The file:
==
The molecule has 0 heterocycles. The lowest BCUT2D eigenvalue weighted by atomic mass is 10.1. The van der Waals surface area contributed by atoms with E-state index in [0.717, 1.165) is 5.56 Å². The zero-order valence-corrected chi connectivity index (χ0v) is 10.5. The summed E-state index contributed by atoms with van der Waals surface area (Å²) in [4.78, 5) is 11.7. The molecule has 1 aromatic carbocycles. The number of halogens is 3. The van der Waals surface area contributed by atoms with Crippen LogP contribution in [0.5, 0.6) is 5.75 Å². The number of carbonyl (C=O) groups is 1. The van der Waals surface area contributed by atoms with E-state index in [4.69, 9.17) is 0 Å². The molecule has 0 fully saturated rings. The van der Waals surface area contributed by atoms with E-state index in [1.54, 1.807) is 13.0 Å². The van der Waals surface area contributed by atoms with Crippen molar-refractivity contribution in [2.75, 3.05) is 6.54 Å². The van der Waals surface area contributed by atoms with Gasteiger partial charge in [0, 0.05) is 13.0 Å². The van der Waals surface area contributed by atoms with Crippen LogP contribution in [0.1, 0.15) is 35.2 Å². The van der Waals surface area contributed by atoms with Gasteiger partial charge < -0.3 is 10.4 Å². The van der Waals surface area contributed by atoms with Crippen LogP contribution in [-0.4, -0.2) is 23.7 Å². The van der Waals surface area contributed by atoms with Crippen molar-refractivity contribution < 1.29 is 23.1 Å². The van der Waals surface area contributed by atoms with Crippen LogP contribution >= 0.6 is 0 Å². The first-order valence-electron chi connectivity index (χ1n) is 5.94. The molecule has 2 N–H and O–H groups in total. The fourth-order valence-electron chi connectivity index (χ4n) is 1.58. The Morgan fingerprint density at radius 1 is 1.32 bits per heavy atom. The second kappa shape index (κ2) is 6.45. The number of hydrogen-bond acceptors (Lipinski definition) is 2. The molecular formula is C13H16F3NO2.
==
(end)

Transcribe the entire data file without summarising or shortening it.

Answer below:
The molecule has 0 heterocycles. The lowest BCUT2D eigenvalue weighted by atomic mass is 10.1. The van der Waals surface area contributed by atoms with E-state index in [0.717, 1.165) is 5.56 Å². The zero-order valence-corrected chi connectivity index (χ0v) is 10.5. The summed E-state index contributed by atoms with van der Waals surface area (Å²) in [4.78, 5) is 11.7. The molecule has 1 aromatic carbocycles. The number of halogens is 3. The van der Waals surface area contributed by atoms with Crippen LogP contribution in [0.5, 0.6) is 5.75 Å². The number of carbonyl (C=O) groups is 1. The van der Waals surface area contributed by atoms with E-state index in [4.69, 9.17) is 0 Å². The molecule has 0 fully saturated rings. The van der Waals surface area contributed by atoms with E-state index in [1.54, 1.807) is 13.0 Å². The van der Waals surface area contributed by atoms with Crippen molar-refractivity contribution in [2.75, 3.05) is 6.54 Å². The van der Waals surface area contributed by atoms with Gasteiger partial charge in [0, 0.05) is 13.0 Å². The van der Waals surface area contributed by atoms with Crippen LogP contribution in [0.1, 0.15) is 35.2 Å². The van der Waals surface area contributed by atoms with Gasteiger partial charge < -0.3 is 10.4 Å². The van der Waals surface area contributed by atoms with Crippen LogP contribution in [-0.4, -0.2) is 23.7 Å². The van der Waals surface area contributed by atoms with Crippen molar-refractivity contribution < 1.29 is 23.1 Å². The van der Waals surface area contributed by atoms with Crippen LogP contribution >= 0.6 is 0 Å². The first-order valence-electron chi connectivity index (χ1n) is 5.94. The molecule has 2 N–H and O–H groups in total. The fourth-order valence-electron chi connectivity index (χ4n) is 1.58. The Morgan fingerprint density at radius 1 is 1.32 bits per heavy atom. The second kappa shape index (κ2) is 6.45. The number of hydrogen-bond acceptors (Lipinski definition) is 2. The molecular formula is C13H16F3NO2.